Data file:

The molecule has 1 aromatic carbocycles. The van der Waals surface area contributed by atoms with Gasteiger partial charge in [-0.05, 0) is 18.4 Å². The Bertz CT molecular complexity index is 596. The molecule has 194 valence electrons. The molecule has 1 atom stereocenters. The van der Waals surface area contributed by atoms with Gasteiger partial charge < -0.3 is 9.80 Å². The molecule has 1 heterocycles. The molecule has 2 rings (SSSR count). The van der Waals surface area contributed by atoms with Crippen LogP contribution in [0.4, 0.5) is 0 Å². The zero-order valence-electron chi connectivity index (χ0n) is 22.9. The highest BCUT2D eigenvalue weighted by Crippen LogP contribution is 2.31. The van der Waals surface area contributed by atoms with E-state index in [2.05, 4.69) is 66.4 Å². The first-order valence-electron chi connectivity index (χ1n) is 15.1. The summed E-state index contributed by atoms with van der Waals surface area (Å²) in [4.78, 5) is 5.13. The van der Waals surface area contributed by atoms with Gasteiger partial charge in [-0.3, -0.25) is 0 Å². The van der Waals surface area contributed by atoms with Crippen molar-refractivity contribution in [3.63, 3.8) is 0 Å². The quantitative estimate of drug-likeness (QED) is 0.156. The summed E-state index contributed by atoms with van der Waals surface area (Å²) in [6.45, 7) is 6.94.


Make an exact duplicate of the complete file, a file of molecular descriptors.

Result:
The molecule has 1 aromatic carbocycles. The van der Waals surface area contributed by atoms with Gasteiger partial charge in [-0.05, 0) is 18.4 Å². The Bertz CT molecular complexity index is 596. The molecule has 194 valence electrons. The molecule has 1 atom stereocenters. The van der Waals surface area contributed by atoms with Gasteiger partial charge < -0.3 is 9.80 Å². The molecule has 1 heterocycles. The molecule has 2 rings (SSSR count). The van der Waals surface area contributed by atoms with Crippen LogP contribution in [0.4, 0.5) is 0 Å². The zero-order valence-electron chi connectivity index (χ0n) is 22.9. The highest BCUT2D eigenvalue weighted by Crippen LogP contribution is 2.31. The van der Waals surface area contributed by atoms with E-state index in [2.05, 4.69) is 66.4 Å². The first-order valence-electron chi connectivity index (χ1n) is 15.1. The summed E-state index contributed by atoms with van der Waals surface area (Å²) in [4.78, 5) is 5.13. The van der Waals surface area contributed by atoms with Gasteiger partial charge in [-0.3, -0.25) is 0 Å². The van der Waals surface area contributed by atoms with Crippen molar-refractivity contribution in [3.63, 3.8) is 0 Å². The quantitative estimate of drug-likeness (QED) is 0.156. The summed E-state index contributed by atoms with van der Waals surface area (Å²) in [6.45, 7) is 6.94.